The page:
WICHITA FALLS, Texas - They look harmless. Almost joyful, especially to children.
But highly concentrated single-load laundry detergent packs are sending thousands of children to emergency rooms after mistaking the colorful product for a teething toy or a piece of candy. Four children were seen in the emergency room at United Regional Health Care System in July after biting into the water-soluble packet that contains the caustic chemicals.
Dr. John Hilmi, medical director of emergency services at the hospital, said 70 percent of toxicity ingestion cases now come from laundry detergent pods as well as similar dishwashing products. The pods were first seen in Europe in 2001, and were introduced in the United States in 2010.
The emergency physician said poison victims have ranged from 18 months to 5 years old.
“They cause a very specific kind of irritation and also what’s called liquefaction necrosis of the mucosa, or the lining of the esophagus and lining of the airway as well,” he said. “So it literally will liquefy that tissue.”
Hilmi said not only does the high pH levels of some of the chemicals damage tissues, but there are other contents in the pods that alter mental status.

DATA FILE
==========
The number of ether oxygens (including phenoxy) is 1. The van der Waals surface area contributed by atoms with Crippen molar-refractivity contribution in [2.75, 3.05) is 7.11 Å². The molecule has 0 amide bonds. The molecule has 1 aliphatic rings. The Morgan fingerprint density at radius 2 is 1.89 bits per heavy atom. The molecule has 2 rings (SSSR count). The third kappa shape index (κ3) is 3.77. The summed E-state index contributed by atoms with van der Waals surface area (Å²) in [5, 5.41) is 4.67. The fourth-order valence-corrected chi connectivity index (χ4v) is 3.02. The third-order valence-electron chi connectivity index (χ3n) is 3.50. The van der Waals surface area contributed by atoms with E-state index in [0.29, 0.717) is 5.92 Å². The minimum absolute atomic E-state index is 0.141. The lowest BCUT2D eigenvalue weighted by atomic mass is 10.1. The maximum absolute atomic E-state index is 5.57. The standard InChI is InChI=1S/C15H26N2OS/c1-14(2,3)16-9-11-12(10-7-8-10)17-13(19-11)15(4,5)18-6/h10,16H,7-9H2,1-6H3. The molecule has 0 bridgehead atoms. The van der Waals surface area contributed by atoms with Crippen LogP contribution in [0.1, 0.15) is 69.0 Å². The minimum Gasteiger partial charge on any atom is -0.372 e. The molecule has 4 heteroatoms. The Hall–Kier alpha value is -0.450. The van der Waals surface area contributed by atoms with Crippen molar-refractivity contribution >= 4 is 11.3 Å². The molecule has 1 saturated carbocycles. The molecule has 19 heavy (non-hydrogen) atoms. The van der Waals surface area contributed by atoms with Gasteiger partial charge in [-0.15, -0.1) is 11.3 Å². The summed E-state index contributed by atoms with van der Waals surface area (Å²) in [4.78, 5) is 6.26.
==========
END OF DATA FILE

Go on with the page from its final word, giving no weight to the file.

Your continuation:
Of the four children seen at United Regional in July, two had to be sent to hospitals that specialize in pediatric intensive care because the use of a ventilator was needed to help them breathe. The doctor said artificial ventilation is sometimes needed when respiratory or decreased mental status issues arise.
Hilmi said it doesn’t take long for a child to have a reaction to the caustic chemicals, and parents or caregivers should seek immediate emergency treatment. Not only does the chemical damage the esophagus, but also the wind pipe most likely caused when the child gasps when they begin to experience a burning sensation.
“If they do swallow it, a key point to stress ... do not make the child vomit because it will actually expose the tissue twice to the chemicals instead of just once,” he said. “That seems to be the thing that people try to do ... it’s the worst thing you could do.”
According to a Consumer Reports article, more than 20,000 cases of toxicity ingestion from detergent pods have been reported to poison control centers since 2012. The American Association of Poison Control Centers’ website shows almost 6,700 children have reportedly ingested the dangerous chemical through July 31 this year alone. There were more than 10,000 in 2013 and 6,343 in 2012.
The AAPCC urges people to:
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